Microbial diversity and complexity pose challenges in understanding the voluminous genetic information produced from whole-genome sequences, bioinformatics and high-throughput ‘-omics’ research. These challenges can be overcome by a core blueprint of a genome drawn with a minimal gene set, which is essential for life. Systems biology and large-scale gene inactivation studies have estimated the number of essential genes to be ∼300–500 in many microbial genomes. On the basis of the essential gene set information, minimal-genome strains have been generated using sophisticated genome engineering techniques, such as genome reduction and chemical genome synthesis. Current size-reduced genomes are not perfect minimal genomes, but chemically synthesized genomes have just been constructed. Some minimal genomes provide various desirable functions for bioindustry, such as improved genome stability, increased transformation efficacy and improved production of biomaterials. The minimal genome as a chassis genome for synthetic biology can be used to construct custom-designed genomes for various practical and industrial applications.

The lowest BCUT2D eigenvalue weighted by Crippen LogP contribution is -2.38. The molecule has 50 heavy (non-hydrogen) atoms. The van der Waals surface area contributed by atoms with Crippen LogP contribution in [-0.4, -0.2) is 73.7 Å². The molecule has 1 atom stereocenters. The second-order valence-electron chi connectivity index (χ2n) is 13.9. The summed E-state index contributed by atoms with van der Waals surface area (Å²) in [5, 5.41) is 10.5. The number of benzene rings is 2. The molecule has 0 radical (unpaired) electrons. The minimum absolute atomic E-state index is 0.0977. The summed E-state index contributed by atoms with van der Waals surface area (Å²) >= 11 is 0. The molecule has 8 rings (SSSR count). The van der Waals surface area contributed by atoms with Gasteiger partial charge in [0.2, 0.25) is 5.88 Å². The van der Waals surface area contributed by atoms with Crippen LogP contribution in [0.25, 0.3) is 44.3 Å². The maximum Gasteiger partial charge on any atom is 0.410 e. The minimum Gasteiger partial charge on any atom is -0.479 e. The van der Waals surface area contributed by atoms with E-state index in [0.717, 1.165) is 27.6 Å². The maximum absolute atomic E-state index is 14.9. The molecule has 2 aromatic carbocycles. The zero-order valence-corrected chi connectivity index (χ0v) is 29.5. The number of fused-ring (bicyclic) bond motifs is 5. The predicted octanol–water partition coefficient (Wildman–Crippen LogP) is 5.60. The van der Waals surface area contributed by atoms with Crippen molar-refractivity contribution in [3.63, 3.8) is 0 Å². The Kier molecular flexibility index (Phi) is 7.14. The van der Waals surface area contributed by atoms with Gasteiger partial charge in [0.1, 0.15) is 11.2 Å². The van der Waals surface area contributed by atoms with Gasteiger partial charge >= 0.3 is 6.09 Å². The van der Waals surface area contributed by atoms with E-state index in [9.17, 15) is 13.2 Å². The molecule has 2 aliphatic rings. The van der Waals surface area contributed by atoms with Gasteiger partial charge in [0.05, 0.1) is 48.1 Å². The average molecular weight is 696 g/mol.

Construction of a minimal genome as a chassis for synthetic biology
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Vitor B. Pinheiro, Bong Hyun Sung, Donghui Choe, Sun Chang Kim, Byung-Kwan Cho; Construction of a minimal genome as a chassis for synthetic biology. Essays Biochem 30 November 2016; 60 (4): 337–346. doi: https://doi.org/10.1042/EBC20160024
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